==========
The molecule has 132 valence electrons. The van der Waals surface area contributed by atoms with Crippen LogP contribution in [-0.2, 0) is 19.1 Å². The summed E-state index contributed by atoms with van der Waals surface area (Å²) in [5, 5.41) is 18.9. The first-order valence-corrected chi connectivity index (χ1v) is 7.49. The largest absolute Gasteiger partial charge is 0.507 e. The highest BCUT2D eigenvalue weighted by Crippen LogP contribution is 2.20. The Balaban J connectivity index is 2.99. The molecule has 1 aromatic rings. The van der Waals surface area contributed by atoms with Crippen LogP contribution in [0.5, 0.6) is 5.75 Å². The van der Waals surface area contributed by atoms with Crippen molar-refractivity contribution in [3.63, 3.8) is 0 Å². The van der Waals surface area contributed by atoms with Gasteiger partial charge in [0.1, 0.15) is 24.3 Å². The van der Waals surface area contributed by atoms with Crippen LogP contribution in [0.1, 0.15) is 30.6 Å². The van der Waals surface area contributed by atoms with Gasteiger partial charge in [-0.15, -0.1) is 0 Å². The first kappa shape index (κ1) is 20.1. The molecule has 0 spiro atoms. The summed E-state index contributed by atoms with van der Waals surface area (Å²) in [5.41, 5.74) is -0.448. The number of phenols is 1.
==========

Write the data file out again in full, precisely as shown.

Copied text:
The molecule has 132 valence electrons. The van der Waals surface area contributed by atoms with Crippen LogP contribution in [-0.2, 0) is 19.1 Å². The summed E-state index contributed by atoms with van der Waals surface area (Å²) in [5, 5.41) is 18.9. The first-order valence-corrected chi connectivity index (χ1v) is 7.49. The largest absolute Gasteiger partial charge is 0.507 e. The highest BCUT2D eigenvalue weighted by Crippen LogP contribution is 2.20. The Balaban J connectivity index is 2.99. The molecule has 1 aromatic rings. The van der Waals surface area contributed by atoms with Crippen LogP contribution in [0.5, 0.6) is 5.75 Å². The van der Waals surface area contributed by atoms with Crippen molar-refractivity contribution in [3.63, 3.8) is 0 Å². The van der Waals surface area contributed by atoms with Gasteiger partial charge in [0.1, 0.15) is 24.3 Å². The van der Waals surface area contributed by atoms with Crippen LogP contribution in [0.1, 0.15) is 30.6 Å². The van der Waals surface area contributed by atoms with Gasteiger partial charge in [-0.15, -0.1) is 0 Å². The first kappa shape index (κ1) is 20.1. The molecule has 0 spiro atoms. The summed E-state index contributed by atoms with van der Waals surface area (Å²) in [5.41, 5.74) is -0.448. The number of phenols is 1.